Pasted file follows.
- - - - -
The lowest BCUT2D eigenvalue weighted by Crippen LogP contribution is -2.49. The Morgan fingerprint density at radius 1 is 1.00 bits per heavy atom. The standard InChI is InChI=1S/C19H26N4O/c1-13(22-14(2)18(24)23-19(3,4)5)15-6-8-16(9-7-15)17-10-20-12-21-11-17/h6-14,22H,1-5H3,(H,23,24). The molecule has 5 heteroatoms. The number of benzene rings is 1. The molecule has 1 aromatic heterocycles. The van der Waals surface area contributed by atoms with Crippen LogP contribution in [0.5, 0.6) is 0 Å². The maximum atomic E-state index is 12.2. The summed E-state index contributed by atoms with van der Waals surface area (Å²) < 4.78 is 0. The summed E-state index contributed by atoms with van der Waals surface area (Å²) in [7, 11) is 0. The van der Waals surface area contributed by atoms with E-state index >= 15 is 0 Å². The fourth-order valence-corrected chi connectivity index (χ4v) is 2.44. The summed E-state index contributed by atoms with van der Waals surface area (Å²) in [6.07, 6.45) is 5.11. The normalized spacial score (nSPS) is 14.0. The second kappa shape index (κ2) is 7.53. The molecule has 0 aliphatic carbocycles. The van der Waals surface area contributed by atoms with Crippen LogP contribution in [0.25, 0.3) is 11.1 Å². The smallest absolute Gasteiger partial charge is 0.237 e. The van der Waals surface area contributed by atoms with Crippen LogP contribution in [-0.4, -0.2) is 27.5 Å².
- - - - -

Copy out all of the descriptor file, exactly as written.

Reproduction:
The lowest BCUT2D eigenvalue weighted by Crippen LogP contribution is -2.49. The Morgan fingerprint density at radius 1 is 1.00 bits per heavy atom. The standard InChI is InChI=1S/C19H26N4O/c1-13(22-14(2)18(24)23-19(3,4)5)15-6-8-16(9-7-15)17-10-20-12-21-11-17/h6-14,22H,1-5H3,(H,23,24). The molecule has 5 heteroatoms. The number of benzene rings is 1. The molecule has 1 aromatic heterocycles. The van der Waals surface area contributed by atoms with Crippen LogP contribution in [0.5, 0.6) is 0 Å². The maximum atomic E-state index is 12.2. The summed E-state index contributed by atoms with van der Waals surface area (Å²) < 4.78 is 0. The summed E-state index contributed by atoms with van der Waals surface area (Å²) in [7, 11) is 0. The van der Waals surface area contributed by atoms with E-state index >= 15 is 0 Å². The fourth-order valence-corrected chi connectivity index (χ4v) is 2.44. The summed E-state index contributed by atoms with van der Waals surface area (Å²) in [6.07, 6.45) is 5.11. The normalized spacial score (nSPS) is 14.0. The second kappa shape index (κ2) is 7.53. The molecule has 0 aliphatic carbocycles. The van der Waals surface area contributed by atoms with Crippen LogP contribution in [0.25, 0.3) is 11.1 Å². The smallest absolute Gasteiger partial charge is 0.237 e. The van der Waals surface area contributed by atoms with Crippen LogP contribution in [-0.4, -0.2) is 27.5 Å².